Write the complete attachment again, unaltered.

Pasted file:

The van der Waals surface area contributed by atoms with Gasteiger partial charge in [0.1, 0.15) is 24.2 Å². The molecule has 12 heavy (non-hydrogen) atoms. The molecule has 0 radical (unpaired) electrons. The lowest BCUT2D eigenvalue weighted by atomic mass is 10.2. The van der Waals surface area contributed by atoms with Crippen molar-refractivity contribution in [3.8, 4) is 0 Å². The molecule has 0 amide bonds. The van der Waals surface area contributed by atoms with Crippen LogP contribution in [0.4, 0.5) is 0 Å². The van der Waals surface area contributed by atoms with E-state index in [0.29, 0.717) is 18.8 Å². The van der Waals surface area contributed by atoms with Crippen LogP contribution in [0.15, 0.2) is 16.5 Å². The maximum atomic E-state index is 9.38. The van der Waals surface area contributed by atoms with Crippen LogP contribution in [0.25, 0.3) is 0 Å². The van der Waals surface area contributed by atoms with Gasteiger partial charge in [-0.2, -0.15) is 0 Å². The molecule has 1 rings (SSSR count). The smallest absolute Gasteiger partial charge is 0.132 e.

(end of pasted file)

The van der Waals surface area contributed by atoms with Gasteiger partial charge in [0.1, 0.15) is 24.2 Å². The molecule has 12 heavy (non-hydrogen) atoms. The molecule has 0 radical (unpaired) electrons. The lowest BCUT2D eigenvalue weighted by atomic mass is 10.2. The van der Waals surface area contributed by atoms with Crippen molar-refractivity contribution in [3.8, 4) is 0 Å². The molecule has 0 amide bonds. The van der Waals surface area contributed by atoms with Crippen LogP contribution in [0.4, 0.5) is 0 Å². The van der Waals surface area contributed by atoms with E-state index in [0.29, 0.717) is 18.8 Å². The van der Waals surface area contributed by atoms with Crippen LogP contribution in [0.15, 0.2) is 16.5 Å². The maximum atomic E-state index is 9.38. The van der Waals surface area contributed by atoms with Crippen LogP contribution in [0.25, 0.3) is 0 Å². The van der Waals surface area contributed by atoms with Gasteiger partial charge in [-0.2, -0.15) is 0 Å². The molecule has 1 rings (SSSR count). The smallest absolute Gasteiger partial charge is 0.132 e.